They drink vodka, but drinking only makes them realize just how distant they've become. As Merritt enters into the final chorus it's apparent that this has failed him, that he believes its going to take some kind of miracle to reanimate what was worth any risk to feel when he was younger. And that miracle is, he hopes, this tiny little pill. Not an answer, as he's certainly acknowledged by now, vodka bottle drained and departed, that what he has will never be what he had. A pill is a temporary fix, and he knows it, but its not an answer, because he doesn't have one. It's a suggestion, a desperate hope for feeling again.
    Joelhughes2006on August 17, 2006   Link
  • 0
    General Comment'Raccoon eyes' is a term used to describe the appearance of people who have their skull fractured. I think the vodka bottle line is clearly a reference to violence, just like the line immediately following it.

    A stunningly beautiful and sad song, my favorite from the Fields.
    Putingradon February 28, 2007   Link
  • 0
    General Commentyeah, the vodka bottle obviously belonged to the fag-bashers, not them!

    it is especially heartbreaking how this horrible event is mentioned only in passing, which gives it a tone of "what did you expect, this is what the world is like"

    i agree that the past tense is very important in this song (hardly stephin's only song expressing bitter regret that things once wonderful are now no longer the same).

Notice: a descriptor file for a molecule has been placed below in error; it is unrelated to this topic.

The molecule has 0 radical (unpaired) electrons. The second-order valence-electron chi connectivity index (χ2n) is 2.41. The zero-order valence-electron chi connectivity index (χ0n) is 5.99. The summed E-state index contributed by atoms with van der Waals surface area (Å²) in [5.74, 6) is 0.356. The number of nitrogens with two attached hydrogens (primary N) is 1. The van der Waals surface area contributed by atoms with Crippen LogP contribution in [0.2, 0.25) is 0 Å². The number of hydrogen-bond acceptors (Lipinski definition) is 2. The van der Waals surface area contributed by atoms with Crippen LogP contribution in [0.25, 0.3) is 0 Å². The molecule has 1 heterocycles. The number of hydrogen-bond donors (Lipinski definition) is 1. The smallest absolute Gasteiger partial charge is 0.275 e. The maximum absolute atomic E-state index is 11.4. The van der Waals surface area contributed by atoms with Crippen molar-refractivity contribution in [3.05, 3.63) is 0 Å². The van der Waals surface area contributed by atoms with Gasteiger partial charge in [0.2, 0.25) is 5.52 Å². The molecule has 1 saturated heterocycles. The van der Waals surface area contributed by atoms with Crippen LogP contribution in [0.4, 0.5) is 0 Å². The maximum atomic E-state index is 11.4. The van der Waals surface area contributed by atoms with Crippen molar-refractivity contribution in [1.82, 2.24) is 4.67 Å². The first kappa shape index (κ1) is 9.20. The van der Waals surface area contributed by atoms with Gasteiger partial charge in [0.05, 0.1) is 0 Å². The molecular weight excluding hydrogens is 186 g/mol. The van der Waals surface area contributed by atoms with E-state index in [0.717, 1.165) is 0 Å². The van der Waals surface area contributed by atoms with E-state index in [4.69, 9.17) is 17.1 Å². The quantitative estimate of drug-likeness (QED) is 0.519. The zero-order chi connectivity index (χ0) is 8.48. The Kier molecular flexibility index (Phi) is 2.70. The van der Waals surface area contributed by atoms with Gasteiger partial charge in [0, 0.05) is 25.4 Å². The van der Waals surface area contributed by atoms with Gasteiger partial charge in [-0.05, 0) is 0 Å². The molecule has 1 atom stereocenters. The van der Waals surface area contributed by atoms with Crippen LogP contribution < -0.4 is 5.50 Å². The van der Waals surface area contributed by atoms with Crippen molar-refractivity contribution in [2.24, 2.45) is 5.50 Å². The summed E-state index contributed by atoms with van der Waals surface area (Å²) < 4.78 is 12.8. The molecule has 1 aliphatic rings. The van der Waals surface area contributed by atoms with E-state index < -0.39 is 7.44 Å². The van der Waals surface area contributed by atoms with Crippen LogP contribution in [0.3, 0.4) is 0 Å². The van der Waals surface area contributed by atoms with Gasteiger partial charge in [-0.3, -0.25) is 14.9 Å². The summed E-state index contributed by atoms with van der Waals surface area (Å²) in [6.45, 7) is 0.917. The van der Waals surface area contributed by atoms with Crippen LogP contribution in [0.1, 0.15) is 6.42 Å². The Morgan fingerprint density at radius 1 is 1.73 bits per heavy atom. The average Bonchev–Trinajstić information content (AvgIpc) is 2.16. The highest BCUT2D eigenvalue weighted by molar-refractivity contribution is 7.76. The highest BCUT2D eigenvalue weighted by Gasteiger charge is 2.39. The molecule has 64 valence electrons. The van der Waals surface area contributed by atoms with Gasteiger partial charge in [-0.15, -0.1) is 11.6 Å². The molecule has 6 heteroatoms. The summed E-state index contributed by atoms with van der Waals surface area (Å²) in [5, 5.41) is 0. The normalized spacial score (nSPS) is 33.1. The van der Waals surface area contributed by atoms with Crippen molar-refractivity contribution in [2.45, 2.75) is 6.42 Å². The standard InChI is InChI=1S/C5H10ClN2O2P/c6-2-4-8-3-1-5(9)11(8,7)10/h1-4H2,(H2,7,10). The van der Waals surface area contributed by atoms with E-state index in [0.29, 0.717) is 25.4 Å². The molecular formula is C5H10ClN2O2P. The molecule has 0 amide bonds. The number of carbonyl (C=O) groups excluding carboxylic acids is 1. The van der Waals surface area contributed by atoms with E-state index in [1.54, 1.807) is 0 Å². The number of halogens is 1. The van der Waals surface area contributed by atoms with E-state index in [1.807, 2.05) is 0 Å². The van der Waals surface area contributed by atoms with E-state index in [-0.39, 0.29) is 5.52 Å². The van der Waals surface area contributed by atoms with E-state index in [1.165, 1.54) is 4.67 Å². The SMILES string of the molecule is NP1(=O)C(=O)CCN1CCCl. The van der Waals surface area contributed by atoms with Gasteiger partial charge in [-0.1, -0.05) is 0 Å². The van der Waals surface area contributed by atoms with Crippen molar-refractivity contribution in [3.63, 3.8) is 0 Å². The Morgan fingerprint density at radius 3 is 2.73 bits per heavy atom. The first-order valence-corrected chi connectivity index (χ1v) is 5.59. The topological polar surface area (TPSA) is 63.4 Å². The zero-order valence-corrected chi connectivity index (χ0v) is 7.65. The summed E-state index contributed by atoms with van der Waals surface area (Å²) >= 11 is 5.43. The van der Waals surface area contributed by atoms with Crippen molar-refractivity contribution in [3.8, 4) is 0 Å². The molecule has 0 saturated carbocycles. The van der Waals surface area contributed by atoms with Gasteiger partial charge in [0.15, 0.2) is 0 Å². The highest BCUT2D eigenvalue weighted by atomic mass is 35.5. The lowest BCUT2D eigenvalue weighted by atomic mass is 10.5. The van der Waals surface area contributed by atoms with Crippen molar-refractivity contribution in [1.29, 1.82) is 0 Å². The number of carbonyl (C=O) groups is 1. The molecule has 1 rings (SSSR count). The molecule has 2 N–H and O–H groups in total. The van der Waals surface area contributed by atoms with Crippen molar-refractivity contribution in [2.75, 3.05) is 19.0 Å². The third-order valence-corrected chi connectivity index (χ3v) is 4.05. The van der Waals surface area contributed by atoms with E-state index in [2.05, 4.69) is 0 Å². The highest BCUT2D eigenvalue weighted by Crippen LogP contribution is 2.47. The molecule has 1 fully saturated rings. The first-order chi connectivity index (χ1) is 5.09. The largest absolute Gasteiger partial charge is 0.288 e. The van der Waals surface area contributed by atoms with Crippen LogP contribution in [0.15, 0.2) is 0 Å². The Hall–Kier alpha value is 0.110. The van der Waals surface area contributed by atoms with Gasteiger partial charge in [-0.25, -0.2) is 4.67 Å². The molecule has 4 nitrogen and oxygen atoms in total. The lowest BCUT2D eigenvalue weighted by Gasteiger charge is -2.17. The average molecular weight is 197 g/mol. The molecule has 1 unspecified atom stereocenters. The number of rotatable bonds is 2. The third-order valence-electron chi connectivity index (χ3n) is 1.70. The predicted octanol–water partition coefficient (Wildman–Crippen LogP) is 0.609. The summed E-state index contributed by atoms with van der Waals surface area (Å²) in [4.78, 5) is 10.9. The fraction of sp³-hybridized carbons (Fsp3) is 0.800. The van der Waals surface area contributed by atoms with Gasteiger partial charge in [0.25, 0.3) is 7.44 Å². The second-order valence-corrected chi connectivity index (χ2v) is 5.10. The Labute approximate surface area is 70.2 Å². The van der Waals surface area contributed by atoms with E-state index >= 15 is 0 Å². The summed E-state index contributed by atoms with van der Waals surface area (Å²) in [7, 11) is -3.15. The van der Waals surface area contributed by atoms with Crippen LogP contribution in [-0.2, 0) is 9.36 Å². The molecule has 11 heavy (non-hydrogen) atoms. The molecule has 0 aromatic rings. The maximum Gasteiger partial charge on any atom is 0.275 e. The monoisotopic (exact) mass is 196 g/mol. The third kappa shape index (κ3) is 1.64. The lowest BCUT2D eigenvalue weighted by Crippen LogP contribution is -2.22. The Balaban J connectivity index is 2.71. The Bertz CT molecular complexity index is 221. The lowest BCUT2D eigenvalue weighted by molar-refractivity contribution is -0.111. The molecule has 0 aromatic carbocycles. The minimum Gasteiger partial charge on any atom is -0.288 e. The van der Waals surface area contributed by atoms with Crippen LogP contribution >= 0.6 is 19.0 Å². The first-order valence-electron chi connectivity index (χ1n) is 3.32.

however i'm not convinced the first stanza is about childhood recollections. this man was the kind of person who (as an adult) liked to do these supposedly childish things...and this boyish personality is one of the things he loves about him.

    (or maybe i'm wrong)

    also, past and present seem mixed together in the song. (which is appropriate, given what drugs like X and LSD do to your sense of time). the lines "you stuttered...knew too many words" are a perfect description of someone who is tripping too hard to be able to talk normally.

    people choose to take ecstasy with someone they love and trust.

    i don't think the song is anti-drug, not at all
    foreverdroneon August 21, 2007   Link
  • 0
    General CommentWow, it's been almost 2 years since I posted on this song.

    I like what all of these have said; the topic of the vodka bottle is an amazing interpretation.

    That being said, I interpret the talk of ecstasy differently--he's asking the subject to rekindle the romance, not take drugs. He recalls the ecstasy they used to have in their relationship, and says it in a way suggesting that he's talking about drug use which is sort of tongue-in-cheek.
    dd59714on September 17, 2007   Link